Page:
It was the only way His infinite love could grow!
But what of evil? The Apostle Paul and the Buddha both weighed in on the subject.
“Desire is the root cause of all evil.” — Siddhartha Gautama
“The love of money is the root of all evil.” — The Apostle Paul
Did they agree? Do you? We’ll talk about this more in the next and final installment in this series.
Photo Credit: PyroDemi, http://pyrodemi.deviantart.com/art/Burning-Desire-135575315
“Look at the Indians, Laura,” said Pa. “Look west, and then look east, and see what you see.” *
Laura Ingalls Wilder was watching the Native Americans leave the land on which her family had settled. The Osage chief who had just saved their lives by convincing other neighboring tribes to leave rather than kill the white people now led his own people away on horseback in a line that stretched from one horizon to the other. Young Laura saw a particular baby she wanted as her own. When her parents explained the mother wanted to keep her baby, Laura became increasingly upset. Her father broke in with this exhortation to “see” what she was seeing.
In this unlikely (and undeniably tragic) story, we find two major Buddhist concepts which have recently come to my attention — mindfulness and desire. According to Buddhist teaching one leads to insight, the other to suffering.
Professor Ronald D. Seigel defines mindfulness as “awareness of the present moment with acceptance.” Think about each part of that phrase.
of the present moment
When was the last time you were fully aware of the present moment with acceptance? Before I began to pursue mindfulness practice, I could not count many times I had been mindful. But the other day, I spent time with my two daughters, really listening to them, enjoying them, fully present in that priceless moment. No smart phone. No craft project. No consideration for the day’s agenda. I was fully present with them in that moment, accepting them and the moment exactly as they were. It was glorious.
This sort of mindfulness does not come easily. It requires constant effort and practice. Try it for 5 minutes. It’s a lot harder than it sounds. But when we practice mindfulness, we find ourselves increasingly aware and accepting of the present. In a culture where multitasking has gone from admirable to necessary to addictive, we long for a return to simplicity.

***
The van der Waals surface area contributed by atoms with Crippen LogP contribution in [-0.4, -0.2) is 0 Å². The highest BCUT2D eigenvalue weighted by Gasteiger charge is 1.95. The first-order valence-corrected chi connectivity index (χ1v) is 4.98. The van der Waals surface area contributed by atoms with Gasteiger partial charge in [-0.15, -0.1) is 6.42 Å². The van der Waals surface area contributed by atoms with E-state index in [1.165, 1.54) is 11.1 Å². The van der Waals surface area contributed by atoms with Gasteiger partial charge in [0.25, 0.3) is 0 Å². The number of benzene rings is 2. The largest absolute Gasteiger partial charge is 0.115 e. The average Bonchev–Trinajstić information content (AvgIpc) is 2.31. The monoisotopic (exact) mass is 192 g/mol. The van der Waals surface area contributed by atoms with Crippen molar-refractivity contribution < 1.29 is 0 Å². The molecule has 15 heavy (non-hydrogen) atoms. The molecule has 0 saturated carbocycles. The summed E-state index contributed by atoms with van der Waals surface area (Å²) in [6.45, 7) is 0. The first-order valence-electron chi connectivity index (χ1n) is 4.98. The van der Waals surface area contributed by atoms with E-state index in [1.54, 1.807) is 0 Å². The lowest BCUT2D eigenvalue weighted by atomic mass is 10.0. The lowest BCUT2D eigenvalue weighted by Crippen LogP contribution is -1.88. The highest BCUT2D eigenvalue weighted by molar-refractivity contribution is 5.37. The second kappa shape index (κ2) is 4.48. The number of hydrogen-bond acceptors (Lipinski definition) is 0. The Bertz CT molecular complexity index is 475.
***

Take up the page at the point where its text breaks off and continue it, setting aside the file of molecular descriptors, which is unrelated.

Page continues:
The incarnation was the ultimate act of mindfulness. The Son of God who exists outside of time, took on flesh and placed himself within the constraints of time. He lived moment to moment just as we do. There were times he talked about the past or the future, but he did so while being present with people, listening to them, meeting their needs, empathizing with them. And he encouraged them to be present in the moment too.
“Therefore do not worry about tomorrow, for tomorrow will worry about itself. Each day has enough trouble of its own.” Matthew 6:34, NIV.
In the Garden of Gethsemane, we see Jesus in his humanity. He knows what is about to happen. He prays, “My Father, if it is possible, may this cup be taken from me. Yet not as I will, but as you will.” (Matthew 26:39) He sweats drops of blood. Yet even in this moment of utter terror, he finds acceptance. How? We’ll talk about that next.
Photo Credit: Luca Galuzzi* http://www.galuzzi.it/
* Wilder, Laura Ingalls. (1953) Little House on the Prairie. New York, NY: HarperCollins Publishers, Inc. p. 310.
Truth. We could spend hours debating its meaning or whether it exists at all. Many with better skills of reasoning and debate than I would leave with their opinions unchallenged. Nevertheless, I see truth as objective and eternal.
Churches call their view of truth doctrine. In every church I’ve attended, internal doctrine is embraced and external doctrine eschewed without question. In other words, each church believes it has the truth, the whole truth, and nothing but the truth. While I find the Bible to be true, we have not always interpreted it properly, nor does the Bible hold the monopoly on truth.
When I left my sheltered, fundamentalist world, I was amazed to find people who do not believe in God, who do not see Christian Scripture as authoritative, who have never entered a church but for a wedding or funeral, yet seem at peace. Some of the most well-adjusted people I know are not religious at all. Some belong to faiths so different from my own that they were never a topic of discussion in my circles. And yet these “pagans” had found something I hadn’t — inner peace.
I am not a universalist. I believe with all my heart that Jesus of Nazareth is the Way, the Truth, and the Life. But I also see a God who so longs for people to find the truth that he has hidden it everywhere. It can be found in the words of Billy Graham, Martin Luther King, Mahatma Gandhi, and the Dalai Lama. I have seen it in the spires of a cathedral and the strokes of a painting. I have heard it the lofty thoughts of Greek philosophers and the simple words of a child. I have found it in the lyrics of a hymn and in the lyrics of the Beatles.
Recently, I have felt compelled to look for truth in the teachings of Buddhism. Amazingly, I found that the Path and the Way intersect at some points, and from these new understandings, I have gained much. These will be the subject of my next post.